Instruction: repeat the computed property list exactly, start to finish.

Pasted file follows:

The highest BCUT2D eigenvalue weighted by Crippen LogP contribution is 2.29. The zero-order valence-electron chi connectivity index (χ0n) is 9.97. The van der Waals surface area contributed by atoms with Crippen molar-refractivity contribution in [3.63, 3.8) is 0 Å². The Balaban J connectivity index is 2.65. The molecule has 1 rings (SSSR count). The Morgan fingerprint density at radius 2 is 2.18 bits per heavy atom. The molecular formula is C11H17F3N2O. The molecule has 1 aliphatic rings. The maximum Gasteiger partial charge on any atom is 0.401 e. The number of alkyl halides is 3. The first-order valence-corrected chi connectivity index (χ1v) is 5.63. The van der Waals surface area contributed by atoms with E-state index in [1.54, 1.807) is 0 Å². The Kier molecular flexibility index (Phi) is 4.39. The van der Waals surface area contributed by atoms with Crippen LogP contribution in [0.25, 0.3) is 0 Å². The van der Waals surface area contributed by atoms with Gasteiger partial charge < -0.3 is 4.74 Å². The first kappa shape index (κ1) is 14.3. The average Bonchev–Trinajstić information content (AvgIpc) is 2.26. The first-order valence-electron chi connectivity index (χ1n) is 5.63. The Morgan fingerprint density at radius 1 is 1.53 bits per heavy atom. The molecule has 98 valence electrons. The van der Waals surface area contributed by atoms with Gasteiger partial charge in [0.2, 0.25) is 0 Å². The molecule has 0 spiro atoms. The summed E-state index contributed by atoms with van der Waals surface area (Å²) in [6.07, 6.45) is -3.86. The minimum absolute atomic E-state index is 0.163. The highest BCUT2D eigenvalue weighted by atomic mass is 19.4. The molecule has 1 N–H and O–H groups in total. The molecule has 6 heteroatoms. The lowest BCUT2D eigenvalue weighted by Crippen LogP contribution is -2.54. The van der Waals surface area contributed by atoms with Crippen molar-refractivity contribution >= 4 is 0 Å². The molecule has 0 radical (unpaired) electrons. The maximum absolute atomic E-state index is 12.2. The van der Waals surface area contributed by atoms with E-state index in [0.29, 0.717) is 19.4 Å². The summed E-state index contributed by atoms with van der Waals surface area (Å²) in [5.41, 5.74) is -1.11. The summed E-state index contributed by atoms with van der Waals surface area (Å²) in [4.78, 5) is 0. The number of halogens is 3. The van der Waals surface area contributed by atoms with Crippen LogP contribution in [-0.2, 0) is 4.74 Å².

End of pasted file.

The highest BCUT2D eigenvalue weighted by Crippen LogP contribution is 2.29. The zero-order valence-electron chi connectivity index (χ0n) is 9.97. The van der Waals surface area contributed by atoms with Crippen molar-refractivity contribution in [3.63, 3.8) is 0 Å². The Balaban J connectivity index is 2.65. The molecule has 1 rings (SSSR count). The Morgan fingerprint density at radius 2 is 2.18 bits per heavy atom. The molecular formula is C11H17F3N2O. The molecule has 1 aliphatic rings. The maximum Gasteiger partial charge on any atom is 0.401 e. The number of alkyl halides is 3. The first-order valence-corrected chi connectivity index (χ1v) is 5.63. The van der Waals surface area contributed by atoms with E-state index in [1.54, 1.807) is 0 Å². The Kier molecular flexibility index (Phi) is 4.39. The van der Waals surface area contributed by atoms with Crippen LogP contribution in [0.25, 0.3) is 0 Å². The van der Waals surface area contributed by atoms with Gasteiger partial charge < -0.3 is 4.74 Å². The first kappa shape index (κ1) is 14.3. The average Bonchev–Trinajstić information content (AvgIpc) is 2.26. The first-order valence-electron chi connectivity index (χ1n) is 5.63. The Morgan fingerprint density at radius 1 is 1.53 bits per heavy atom. The molecule has 98 valence electrons. The van der Waals surface area contributed by atoms with Gasteiger partial charge in [0.2, 0.25) is 0 Å². The molecule has 0 spiro atoms. The summed E-state index contributed by atoms with van der Waals surface area (Å²) in [6.07, 6.45) is -3.86. The minimum absolute atomic E-state index is 0.163. The highest BCUT2D eigenvalue weighted by atomic mass is 19.4. The molecule has 1 N–H and O–H groups in total. The molecule has 6 heteroatoms. The lowest BCUT2D eigenvalue weighted by Crippen LogP contribution is -2.54. The van der Waals surface area contributed by atoms with Crippen molar-refractivity contribution >= 4 is 0 Å². The molecule has 0 radical (unpaired) electrons. The maximum absolute atomic E-state index is 12.2. The van der Waals surface area contributed by atoms with E-state index in [0.29, 0.717) is 19.4 Å². The summed E-state index contributed by atoms with van der Waals surface area (Å²) in [5.41, 5.74) is -1.11. The summed E-state index contributed by atoms with van der Waals surface area (Å²) in [4.78, 5) is 0. The number of halogens is 3. The van der Waals surface area contributed by atoms with Crippen LogP contribution in [-0.2, 0) is 4.74 Å².